There's nothing Lauren LeBlanc wouldn't do for her nanny.

Sunday morning, the Plano resident got word that her 83-year-old grandmother, Nancy Shoemaker, was in dire straits at her flooded southeast Houston townhome.

Nanny’s home had taken on several inches of water. She’d lost power. Her electric oxygen concentrator had been submerged in water and no longer worked. Her nanny suffers from pulmonary fibrosis. She depends on oxygen.

She had about 12 hours of oxygen left as of 10 a.m. Sunday. LeBlanc grew more frantic with every hour that passed.

Still, the retired librarian and pre-school teacher remained in good spirits.

“She's sitting on her wet front porch, chatting with her neighbors and acting like she doesn't have a care in the world, which is both frustrating and adorable,” LeBlanc posted on Facebook.

Leblanc turned her office into a command center, turning to social media and burning up the phone lines. She called the Coast Guard, the police, fire departments, the office of emergency management and even sought help from a friend of a friend with a boat.

“I couldn’t sleep,” says LeBlanc, a seventh-generation Houston native. “I was up all night.”

Sunday afternoon, she posted that the friend wasn’t able to reach Nanny in a boat.

The office of emergency management told her nanny was listed as an “urgent case” but it could take up to 24 hours to get to her. A Coast Guard official call and said they were trying to get to nanny.

“I don’t doubt they tried,” she said.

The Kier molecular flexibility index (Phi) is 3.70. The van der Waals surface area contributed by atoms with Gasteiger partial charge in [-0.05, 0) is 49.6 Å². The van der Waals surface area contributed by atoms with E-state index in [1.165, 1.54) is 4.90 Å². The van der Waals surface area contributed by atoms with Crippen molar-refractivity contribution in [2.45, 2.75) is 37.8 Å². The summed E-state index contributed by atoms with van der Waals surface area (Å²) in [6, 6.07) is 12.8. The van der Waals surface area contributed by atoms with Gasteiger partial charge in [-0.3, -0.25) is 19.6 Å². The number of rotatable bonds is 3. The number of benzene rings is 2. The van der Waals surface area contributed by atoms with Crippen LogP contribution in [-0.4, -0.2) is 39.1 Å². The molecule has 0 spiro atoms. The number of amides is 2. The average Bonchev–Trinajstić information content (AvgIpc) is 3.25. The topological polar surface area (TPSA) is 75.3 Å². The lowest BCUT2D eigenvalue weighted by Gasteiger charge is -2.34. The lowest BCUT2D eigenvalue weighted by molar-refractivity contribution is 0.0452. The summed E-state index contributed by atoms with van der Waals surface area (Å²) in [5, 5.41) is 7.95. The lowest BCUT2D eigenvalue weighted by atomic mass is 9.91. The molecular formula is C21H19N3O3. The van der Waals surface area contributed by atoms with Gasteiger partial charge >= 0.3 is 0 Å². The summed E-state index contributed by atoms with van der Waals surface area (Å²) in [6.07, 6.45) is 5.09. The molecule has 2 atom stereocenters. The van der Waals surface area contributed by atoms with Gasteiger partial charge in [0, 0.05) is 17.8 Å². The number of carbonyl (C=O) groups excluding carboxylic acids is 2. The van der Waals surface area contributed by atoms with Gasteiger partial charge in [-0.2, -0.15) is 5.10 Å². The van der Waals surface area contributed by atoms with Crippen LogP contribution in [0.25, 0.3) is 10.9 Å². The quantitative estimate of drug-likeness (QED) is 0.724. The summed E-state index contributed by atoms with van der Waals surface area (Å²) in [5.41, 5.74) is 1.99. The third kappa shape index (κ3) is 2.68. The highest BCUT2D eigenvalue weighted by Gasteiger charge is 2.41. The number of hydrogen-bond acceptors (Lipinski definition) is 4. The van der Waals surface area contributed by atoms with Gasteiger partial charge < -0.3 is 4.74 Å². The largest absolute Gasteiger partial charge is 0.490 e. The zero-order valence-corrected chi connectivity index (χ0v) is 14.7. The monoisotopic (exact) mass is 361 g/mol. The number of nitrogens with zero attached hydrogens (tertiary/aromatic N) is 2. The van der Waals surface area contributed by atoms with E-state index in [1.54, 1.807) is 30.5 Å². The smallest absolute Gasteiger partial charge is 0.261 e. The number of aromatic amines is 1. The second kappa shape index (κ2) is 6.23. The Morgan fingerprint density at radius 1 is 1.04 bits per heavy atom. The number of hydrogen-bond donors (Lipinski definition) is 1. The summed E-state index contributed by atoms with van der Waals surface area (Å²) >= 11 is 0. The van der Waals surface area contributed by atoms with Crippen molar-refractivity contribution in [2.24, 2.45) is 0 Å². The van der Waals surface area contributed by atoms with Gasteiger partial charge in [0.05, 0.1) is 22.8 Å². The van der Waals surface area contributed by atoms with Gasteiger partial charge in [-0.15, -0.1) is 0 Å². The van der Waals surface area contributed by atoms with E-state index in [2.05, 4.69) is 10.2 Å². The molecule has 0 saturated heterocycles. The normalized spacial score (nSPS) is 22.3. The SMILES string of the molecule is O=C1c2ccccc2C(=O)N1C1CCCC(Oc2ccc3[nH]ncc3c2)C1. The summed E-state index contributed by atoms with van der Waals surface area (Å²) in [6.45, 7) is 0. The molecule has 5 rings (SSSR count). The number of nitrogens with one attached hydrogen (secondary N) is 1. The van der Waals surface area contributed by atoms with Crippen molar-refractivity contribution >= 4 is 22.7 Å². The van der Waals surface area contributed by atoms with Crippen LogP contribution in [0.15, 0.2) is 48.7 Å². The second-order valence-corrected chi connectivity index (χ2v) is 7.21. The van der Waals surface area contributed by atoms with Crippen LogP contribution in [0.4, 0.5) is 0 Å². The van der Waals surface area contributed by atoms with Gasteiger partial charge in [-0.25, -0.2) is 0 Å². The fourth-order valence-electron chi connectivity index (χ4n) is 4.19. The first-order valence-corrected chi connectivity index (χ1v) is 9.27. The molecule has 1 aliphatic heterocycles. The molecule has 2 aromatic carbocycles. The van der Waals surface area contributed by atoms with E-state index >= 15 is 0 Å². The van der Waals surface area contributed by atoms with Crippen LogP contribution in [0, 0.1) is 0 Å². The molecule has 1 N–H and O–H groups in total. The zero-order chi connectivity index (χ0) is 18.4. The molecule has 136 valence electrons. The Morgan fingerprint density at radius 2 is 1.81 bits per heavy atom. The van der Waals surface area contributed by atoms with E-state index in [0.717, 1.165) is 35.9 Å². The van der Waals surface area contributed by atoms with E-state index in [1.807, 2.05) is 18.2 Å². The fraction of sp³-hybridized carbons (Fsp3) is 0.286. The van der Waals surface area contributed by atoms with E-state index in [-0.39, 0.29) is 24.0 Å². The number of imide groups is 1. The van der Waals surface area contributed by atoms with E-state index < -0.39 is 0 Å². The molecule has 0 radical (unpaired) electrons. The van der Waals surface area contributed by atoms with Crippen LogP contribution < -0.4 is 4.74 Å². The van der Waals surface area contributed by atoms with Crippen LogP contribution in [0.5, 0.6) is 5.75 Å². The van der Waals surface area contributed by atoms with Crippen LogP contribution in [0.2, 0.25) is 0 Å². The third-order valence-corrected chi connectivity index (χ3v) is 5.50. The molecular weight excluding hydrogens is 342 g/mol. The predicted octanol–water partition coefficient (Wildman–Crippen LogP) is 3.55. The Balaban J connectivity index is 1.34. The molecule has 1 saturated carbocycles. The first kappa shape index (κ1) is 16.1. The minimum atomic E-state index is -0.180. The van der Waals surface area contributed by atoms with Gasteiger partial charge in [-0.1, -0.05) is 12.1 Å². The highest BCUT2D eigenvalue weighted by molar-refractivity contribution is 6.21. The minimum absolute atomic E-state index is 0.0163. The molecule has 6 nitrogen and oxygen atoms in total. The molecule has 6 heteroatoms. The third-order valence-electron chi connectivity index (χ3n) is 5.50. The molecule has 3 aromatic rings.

By Monday morning, the waters had receded from nanny’s home. The electricity was back on, but her oxygen was almost out.

She was desperate. She reached out via Facebook message to WFAA's Sonia Azad, a high school classmate.

“I contacted her because I knew she would know someone,” she says.

Azad contacted WFAA's David Goins. He was 10 minutes away from nanny.

“Everything was a dead end or a busy signal,” LeBlanc says. “So when I got David on the phone, I said, ‘No pressure but you're the last hope. She’s on her last tank. I don't know who else to call.’”

Goins flagged down Houston police officers who accompanied him to nanny’s house. Nanny was good spirits as she rode off with Houston police officers.

“I feel wonderful,” she said, laughing. “I'm so happy. I was so worried. When you get out of air and start gasping, it’s bad.”

She was all smiles in the picture she sent to her granddaughter with her newfound friend, Houston paramedic.

Nanny was thankful to the granddaughter who didn’t give up.

“I said, ‘Lauren, how did you find all these people?’” nanny said.

Police took her to a nearby fire station. Nanny was taken in an ambulance to the hospital.

“She’s one of those women, she doesn’t want to be an inconvenience to anyone,” LeBlanc says. “I’m sure she probably charmed them in her very nanny way.”

She’ll sleep well tonight knowing her nanny’s safe.

“I don't think nanny quite realized the army of people that were working to get her to safety,” LeBlanc says.